Hypothesized mechanisms of adaptation to duration on underlying neural responses and predicted outcomes. The initial presentation of a duration would first elicit a high neuronal response, but upon repeated presentation of that duration across trials, that response would be decreased due to adaptation. According to the duration/numerosity-channels hypothesis (a), adaptation alters the response of channels encoding both duration and numerosity (or neurons tuned to duration and neurons tuned to numerosity which wire together) which are tuned to the onset/offset interval of a duration event. Hence, the adaptation conditions where the adapter's onset/offset duration (i.e., 67 ms) is the same (b; dark-blue, green, and orange bars) will yield similar adaptation effects, regardless of other duration parameters (e.g., the duration of the adapter's total presentation time or the total duration of the adaptation trial). According to the strength-of-adaptation hypothesis (c), adaptation alters the response of numerosity channels only, with the longest duration (600 or 1,800 ms) driving the adaptation effect. Thus, the adaptation conditions with the longest total adapter presentation time (d; light-blue and orange bars) or the longest total duration of the adaptation trial (e; orange bars) will lead to stronger adaptation, even if these durations are composed of a short onset/offset duration (green and orange bars).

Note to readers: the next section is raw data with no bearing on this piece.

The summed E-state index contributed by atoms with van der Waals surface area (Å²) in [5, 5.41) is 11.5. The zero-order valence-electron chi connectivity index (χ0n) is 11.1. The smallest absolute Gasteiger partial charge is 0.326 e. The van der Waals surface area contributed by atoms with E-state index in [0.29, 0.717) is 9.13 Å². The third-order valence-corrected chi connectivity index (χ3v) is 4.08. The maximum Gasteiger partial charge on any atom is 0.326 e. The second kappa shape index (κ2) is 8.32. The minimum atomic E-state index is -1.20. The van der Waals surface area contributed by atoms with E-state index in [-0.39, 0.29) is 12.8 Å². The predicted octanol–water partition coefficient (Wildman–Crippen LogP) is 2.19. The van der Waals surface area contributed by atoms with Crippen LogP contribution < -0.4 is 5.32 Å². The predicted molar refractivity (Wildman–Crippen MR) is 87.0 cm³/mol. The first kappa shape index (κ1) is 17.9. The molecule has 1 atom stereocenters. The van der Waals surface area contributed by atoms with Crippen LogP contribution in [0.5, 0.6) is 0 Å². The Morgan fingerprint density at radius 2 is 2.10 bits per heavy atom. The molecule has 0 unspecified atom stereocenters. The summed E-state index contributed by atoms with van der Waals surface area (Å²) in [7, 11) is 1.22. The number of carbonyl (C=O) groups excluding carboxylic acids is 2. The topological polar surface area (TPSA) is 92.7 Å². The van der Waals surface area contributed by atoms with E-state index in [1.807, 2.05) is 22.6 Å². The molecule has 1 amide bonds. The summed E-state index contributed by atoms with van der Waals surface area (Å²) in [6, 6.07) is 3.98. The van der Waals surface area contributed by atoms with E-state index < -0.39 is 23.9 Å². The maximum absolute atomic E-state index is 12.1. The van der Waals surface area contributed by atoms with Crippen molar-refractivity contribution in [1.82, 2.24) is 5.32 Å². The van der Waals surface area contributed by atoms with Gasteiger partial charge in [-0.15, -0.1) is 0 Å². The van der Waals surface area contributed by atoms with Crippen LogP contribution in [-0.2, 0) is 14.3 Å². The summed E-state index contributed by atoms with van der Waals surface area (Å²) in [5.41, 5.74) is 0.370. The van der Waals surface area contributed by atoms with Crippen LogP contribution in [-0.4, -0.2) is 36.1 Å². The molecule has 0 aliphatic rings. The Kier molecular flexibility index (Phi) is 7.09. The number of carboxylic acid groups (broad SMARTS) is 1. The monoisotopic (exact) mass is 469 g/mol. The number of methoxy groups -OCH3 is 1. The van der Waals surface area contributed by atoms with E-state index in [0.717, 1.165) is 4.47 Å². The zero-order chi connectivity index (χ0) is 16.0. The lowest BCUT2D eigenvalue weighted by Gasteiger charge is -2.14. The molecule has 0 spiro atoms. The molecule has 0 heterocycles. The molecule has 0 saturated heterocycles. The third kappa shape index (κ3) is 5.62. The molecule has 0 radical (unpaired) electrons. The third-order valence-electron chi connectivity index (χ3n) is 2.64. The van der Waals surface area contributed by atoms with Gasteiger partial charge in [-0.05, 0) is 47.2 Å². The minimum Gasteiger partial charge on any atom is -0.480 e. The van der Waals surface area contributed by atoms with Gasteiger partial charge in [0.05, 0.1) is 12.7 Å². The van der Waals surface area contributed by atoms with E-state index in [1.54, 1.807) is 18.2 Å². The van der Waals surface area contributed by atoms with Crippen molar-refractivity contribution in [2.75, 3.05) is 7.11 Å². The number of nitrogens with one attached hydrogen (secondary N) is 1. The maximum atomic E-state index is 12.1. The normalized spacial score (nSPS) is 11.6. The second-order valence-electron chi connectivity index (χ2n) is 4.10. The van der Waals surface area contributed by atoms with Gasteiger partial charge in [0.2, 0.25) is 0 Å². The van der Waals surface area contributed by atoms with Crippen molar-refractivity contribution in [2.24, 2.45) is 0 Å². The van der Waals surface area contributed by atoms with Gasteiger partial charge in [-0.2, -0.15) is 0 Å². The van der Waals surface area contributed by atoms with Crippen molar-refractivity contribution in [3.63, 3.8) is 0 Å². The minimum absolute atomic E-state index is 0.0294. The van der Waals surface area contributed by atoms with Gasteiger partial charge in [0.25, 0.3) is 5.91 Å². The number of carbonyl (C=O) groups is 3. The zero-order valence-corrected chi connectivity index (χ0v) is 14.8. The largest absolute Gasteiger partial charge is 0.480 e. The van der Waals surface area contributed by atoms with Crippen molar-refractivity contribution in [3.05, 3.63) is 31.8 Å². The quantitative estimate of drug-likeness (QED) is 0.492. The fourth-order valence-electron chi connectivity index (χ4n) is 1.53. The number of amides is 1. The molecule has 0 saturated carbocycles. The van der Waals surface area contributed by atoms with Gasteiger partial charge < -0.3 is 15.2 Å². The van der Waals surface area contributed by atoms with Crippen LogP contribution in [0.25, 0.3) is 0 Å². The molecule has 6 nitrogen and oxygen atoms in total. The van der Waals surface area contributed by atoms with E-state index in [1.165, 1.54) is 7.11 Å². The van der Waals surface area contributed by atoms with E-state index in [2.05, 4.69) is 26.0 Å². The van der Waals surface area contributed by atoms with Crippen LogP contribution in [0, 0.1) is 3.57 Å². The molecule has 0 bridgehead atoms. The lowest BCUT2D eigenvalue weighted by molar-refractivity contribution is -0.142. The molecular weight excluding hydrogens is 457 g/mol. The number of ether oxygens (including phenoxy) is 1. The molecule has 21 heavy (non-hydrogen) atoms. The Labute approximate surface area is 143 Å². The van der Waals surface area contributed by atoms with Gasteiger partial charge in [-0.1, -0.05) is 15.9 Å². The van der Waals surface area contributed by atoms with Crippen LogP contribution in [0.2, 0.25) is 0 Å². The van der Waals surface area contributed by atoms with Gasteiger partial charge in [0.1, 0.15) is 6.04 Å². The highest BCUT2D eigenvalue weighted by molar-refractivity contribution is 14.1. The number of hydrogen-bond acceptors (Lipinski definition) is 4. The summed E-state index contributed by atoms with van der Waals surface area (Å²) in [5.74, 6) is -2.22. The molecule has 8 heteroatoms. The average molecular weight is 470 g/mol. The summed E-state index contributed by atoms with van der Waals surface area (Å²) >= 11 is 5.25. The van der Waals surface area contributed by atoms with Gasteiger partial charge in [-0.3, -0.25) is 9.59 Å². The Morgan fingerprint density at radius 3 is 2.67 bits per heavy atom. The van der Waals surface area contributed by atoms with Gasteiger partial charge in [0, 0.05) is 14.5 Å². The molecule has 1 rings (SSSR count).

The second hypothesis suggests that the effect of adaptation to duration is driven by the total strength of adaptation of numerosity-selective channels only. Specifically, a common notion in adaptation research suggests that a longer adaptation period results in stronger perceptual aftereffects (Kohn, 2007). This would mean that a long duration leads to stronger adaptation not as a result of adapting duration/numerosity channels but as a result of adapting numerosity channels for a long period. Since the strength-of-adaptation hypothesis would entail the adaptation of numerosity channels only, it is not conceptually related to the idea of a shared magnitude system as the ATOM postulates (Bueti & Walsh, 2009; Walsh, 2003).